Soil health remains a ‘Cinderella’ subject, relative to air and water quality, as policy makers strive to legislate for sustainable farming systems, according to one expert.

Pieter-Jan Schon, the director of Environment and Marine Sciences at the Agri-Food and Biosciences Institute (AFBI), soil health has been identified as a key priority by many organisations around the world, including the United Nations (UN) and the European Union (EU).

He said that problems have arisen because of the wide range of terms used to define what soil health really means.

AFBI's Pieter-Jan Schön
AFBI’s Pieter-Jan Schon

Speaking at the AFBI Soil Health Conference in Northern Ireland this week, Schon said: “This reflects the fact that so little is known about the composition of soils and how they actually perform in delivering food security, environmental sustainability and biodiversity.

“A number of global soil health initiatives have been introduced over recent years.

“For example, the link between climate change mitigation and soil carbon content was identified as part of the Paris Climate Change Agreement of 2015.”

He also highlighted that EU research suggests over 60% of European soils are unhealthy.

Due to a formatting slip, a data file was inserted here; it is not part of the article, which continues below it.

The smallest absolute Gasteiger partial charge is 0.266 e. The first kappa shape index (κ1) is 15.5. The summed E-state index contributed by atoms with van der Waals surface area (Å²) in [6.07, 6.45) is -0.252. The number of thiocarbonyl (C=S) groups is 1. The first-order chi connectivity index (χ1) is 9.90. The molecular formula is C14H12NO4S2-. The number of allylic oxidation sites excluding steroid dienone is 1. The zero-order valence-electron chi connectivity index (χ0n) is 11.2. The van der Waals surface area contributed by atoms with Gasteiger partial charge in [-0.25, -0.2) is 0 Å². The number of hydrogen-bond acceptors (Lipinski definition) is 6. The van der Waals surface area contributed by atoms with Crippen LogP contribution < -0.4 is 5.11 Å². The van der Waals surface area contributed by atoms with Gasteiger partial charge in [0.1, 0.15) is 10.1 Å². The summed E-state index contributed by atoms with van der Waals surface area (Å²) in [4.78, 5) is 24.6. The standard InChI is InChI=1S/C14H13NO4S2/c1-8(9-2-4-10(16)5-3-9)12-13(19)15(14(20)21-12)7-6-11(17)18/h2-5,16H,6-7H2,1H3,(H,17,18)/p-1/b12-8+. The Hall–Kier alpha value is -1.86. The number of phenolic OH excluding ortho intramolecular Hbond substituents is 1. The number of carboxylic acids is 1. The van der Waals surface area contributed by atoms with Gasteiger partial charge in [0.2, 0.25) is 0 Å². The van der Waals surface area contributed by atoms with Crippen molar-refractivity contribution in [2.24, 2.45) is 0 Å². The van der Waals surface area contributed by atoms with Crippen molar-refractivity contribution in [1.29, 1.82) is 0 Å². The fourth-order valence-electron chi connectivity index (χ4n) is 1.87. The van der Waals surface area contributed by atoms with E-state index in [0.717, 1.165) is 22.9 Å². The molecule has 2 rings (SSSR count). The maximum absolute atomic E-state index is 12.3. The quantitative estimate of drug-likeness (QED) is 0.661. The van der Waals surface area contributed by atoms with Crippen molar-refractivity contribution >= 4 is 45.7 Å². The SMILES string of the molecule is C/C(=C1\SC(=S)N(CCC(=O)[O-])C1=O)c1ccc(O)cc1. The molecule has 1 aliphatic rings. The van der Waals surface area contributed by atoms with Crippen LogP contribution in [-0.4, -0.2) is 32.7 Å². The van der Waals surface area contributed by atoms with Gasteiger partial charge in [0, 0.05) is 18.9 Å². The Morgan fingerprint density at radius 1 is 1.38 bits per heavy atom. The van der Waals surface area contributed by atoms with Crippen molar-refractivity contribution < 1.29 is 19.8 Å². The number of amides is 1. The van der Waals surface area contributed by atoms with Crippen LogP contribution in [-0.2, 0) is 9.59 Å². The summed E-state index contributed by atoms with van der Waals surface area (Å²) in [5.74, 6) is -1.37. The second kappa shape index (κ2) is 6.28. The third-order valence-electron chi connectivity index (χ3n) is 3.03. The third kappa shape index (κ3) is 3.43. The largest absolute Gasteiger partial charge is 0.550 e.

This scientific evidence shows that soils are further degrading due to unsustainable management of the land, sealing, contamination and overexploitation, combined with the impact from climate change and extreme weather events.

Research also indicates that degraded soils reduce the provision of ecosystem services such as food, feed, fibre, timbre, nutrient cycling, carbon sequestration, pest control and water regulation.

The loss of these essential soil ecosystem services costs the EU at least €50 billion annually Pieter-Jan Schon highlighted.

“If soil health is to be actively addressed then we need legislation that contains actual targets.

“On that basis, relevant enforcement measures can be put in place. In addition we need to see the implementation of relevant education initiatives and public awareness campaigns, targeting both farmers and the general public.

“We must achieve behavioural change at farm level, where soil management practices are concerned,” he warned.

But in his opinion none of this will happen until a range of health and management indicators have been developed.

According to Schon this work is in progress and underlined by the commitment of the EU to introduce a Soil Monitoring Directive.

He believes this commitment is a step in the right direction, from a  soil health perspective.

Schon said: “The new soil monitoring law provides a legal framework to help achieve healthy soils across the EU by 2050″.